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Reflections for Father's Day

These two thoughtful reflections from a new father and a seasoned father and grandfather, offer insights into the importance of Orthodox Christian fathers, as we celebrate Father's Day on Sunday, June 18, 2017.

Who Else Will Raise the Second Generation of Orthodox Christians?

By Fr. George Shalhoub

On June 18th, we will celebrate and honor every father again on Father's Day.

In the Holy Orthodox Church, no man is defined without a woman, no woman is defined without a man, and no man or woman is defined without God. A mother is not more important than the father and neither is the father more important than the mother. The two cannot be separated. They are like railroad tracks; one cannot exist without the other. They become one flesh in marriage (Ephesians 5:31) and share the responsibility for their future.

I recall that even when my mother took me to church, my father was no less important. On many occasions, I tagged along with my father as he was one of the builders of St. George Cathedral in my hometown of Hama, Syria. It took ten years to build this church which was next to our old church, the Dormition of the Virgin Mary.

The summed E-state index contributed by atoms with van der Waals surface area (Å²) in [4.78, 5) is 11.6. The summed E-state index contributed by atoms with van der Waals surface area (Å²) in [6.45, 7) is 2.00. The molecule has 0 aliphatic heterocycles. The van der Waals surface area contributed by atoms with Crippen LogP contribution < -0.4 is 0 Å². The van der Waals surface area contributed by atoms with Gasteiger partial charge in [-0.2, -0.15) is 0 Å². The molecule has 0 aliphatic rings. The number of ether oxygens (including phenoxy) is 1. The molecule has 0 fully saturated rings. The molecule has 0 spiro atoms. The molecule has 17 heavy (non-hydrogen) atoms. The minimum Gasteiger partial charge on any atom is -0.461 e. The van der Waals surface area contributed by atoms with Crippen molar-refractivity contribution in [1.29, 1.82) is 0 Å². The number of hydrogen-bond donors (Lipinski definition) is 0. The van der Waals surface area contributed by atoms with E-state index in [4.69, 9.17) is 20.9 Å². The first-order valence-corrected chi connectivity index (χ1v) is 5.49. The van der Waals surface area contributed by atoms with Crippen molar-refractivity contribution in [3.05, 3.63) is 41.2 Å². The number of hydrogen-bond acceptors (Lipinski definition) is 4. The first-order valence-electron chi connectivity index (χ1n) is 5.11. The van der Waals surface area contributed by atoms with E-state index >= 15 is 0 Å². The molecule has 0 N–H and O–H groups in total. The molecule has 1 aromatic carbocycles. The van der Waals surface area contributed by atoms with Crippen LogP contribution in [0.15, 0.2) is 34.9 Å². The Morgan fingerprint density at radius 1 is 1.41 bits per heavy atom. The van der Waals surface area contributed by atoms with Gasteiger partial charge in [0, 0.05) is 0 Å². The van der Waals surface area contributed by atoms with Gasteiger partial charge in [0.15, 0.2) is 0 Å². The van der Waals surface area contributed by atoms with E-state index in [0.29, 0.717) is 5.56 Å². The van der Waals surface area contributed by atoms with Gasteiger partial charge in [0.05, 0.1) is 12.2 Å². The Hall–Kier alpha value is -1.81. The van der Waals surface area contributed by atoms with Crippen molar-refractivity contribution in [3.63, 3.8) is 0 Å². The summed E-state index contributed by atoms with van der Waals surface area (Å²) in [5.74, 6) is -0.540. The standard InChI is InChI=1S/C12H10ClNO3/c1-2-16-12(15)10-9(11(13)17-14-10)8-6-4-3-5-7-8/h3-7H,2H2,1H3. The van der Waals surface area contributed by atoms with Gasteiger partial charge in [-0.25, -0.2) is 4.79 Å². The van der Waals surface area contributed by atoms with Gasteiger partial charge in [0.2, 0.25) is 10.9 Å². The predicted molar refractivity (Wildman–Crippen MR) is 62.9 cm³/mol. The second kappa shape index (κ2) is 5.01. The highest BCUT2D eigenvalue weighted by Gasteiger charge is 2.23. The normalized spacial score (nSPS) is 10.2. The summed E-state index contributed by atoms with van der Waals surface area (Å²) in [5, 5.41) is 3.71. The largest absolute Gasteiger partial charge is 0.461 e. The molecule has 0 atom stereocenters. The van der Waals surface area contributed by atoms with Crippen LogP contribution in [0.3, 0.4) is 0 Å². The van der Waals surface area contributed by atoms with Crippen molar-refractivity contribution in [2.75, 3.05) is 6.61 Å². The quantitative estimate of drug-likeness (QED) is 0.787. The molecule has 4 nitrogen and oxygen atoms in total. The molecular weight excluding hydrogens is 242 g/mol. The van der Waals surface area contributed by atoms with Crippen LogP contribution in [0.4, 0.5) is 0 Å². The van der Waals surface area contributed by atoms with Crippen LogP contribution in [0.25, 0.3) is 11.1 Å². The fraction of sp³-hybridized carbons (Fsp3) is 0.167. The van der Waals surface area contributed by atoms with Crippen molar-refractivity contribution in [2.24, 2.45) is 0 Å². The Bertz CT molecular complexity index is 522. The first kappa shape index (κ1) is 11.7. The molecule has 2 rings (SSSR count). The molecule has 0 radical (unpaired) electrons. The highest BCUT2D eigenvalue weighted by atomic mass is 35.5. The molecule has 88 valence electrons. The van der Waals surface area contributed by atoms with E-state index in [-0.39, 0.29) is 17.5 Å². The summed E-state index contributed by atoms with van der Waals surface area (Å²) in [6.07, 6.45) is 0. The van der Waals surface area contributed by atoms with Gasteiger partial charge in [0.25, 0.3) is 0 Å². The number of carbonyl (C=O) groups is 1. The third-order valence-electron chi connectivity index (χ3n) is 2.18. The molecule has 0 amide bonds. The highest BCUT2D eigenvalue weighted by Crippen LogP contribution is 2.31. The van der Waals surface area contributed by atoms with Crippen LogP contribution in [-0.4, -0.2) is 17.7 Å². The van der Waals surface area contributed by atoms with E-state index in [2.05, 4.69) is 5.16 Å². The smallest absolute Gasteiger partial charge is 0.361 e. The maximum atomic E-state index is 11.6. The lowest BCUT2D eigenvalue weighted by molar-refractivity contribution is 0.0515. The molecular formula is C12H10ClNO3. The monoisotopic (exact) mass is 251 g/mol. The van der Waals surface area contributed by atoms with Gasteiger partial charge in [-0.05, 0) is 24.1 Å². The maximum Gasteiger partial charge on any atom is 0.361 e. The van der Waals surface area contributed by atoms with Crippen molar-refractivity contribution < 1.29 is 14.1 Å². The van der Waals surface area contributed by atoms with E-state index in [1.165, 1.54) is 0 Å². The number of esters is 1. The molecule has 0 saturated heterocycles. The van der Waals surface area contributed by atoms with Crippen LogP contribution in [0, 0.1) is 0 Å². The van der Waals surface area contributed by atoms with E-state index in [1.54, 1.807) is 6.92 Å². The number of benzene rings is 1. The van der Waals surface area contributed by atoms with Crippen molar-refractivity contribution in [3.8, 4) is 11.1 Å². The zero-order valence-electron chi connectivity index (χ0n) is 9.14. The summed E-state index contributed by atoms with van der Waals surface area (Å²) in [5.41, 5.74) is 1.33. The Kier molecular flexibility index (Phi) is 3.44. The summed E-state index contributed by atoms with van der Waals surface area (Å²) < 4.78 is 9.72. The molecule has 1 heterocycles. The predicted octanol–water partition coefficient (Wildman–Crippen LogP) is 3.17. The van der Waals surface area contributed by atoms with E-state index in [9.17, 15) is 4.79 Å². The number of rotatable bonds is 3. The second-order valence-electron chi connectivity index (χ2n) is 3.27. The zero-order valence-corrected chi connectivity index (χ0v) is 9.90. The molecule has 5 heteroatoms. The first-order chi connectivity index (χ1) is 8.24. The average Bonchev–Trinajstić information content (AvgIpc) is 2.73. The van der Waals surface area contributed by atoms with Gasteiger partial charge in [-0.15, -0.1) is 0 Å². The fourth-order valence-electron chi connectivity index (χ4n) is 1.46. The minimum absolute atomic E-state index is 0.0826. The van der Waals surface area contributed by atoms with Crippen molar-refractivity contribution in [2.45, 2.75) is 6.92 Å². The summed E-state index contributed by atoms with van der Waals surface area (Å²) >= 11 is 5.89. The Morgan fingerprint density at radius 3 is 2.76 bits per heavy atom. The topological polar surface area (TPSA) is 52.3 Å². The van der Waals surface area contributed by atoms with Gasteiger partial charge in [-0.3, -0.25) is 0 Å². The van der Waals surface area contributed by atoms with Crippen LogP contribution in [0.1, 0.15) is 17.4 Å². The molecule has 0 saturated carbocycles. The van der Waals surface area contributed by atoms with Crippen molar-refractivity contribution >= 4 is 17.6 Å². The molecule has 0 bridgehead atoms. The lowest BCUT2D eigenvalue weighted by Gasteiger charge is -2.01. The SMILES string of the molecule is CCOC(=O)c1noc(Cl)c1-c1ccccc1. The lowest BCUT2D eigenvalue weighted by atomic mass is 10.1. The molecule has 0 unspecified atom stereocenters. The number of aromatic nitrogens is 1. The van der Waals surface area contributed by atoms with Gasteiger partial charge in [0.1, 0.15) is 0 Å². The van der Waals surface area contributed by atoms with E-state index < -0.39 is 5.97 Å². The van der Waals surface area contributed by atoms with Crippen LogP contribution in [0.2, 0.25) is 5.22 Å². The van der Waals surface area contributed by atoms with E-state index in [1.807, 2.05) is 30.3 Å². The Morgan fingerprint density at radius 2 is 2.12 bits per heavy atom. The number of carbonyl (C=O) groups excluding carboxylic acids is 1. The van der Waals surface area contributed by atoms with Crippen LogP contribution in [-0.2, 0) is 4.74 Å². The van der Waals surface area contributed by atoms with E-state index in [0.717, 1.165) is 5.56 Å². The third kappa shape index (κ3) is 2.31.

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Fatherhood, A Kind of Asceticism

By Deacon Thom Crowe

At three in the morning, our house is quiet and dark. The distractions of the day all fade into silence, no to-do lists, no errands, no calls, nothing. I learned this the night we brought Elise home from the hospital and was reminded the countless nights over the next coming months. We learned quickly that I could wake up and fall back to sleep much easier than my wife, so I took night duty. After changing Ellie’s diaper, we would sit in the living room with all of the hustle and bustles of life far away. I watched that precious little girl for hours as she ate and slept in my arms. I didn’t know nursery rhymes so I would chant the hymns of the Church to her. Granted, at three in the morning my mind reached for what it could, and I remember one night chanting the Troparion of the Cross, followed by a Nativity hymn, then “Open to Me” and the Troparion of Epiphany. The next morning I laughed at the odd prayer service I had put together mashing up hymns that spanned the entire liturgical year. But I figured I couldn’t introduce her to the Faith too early.

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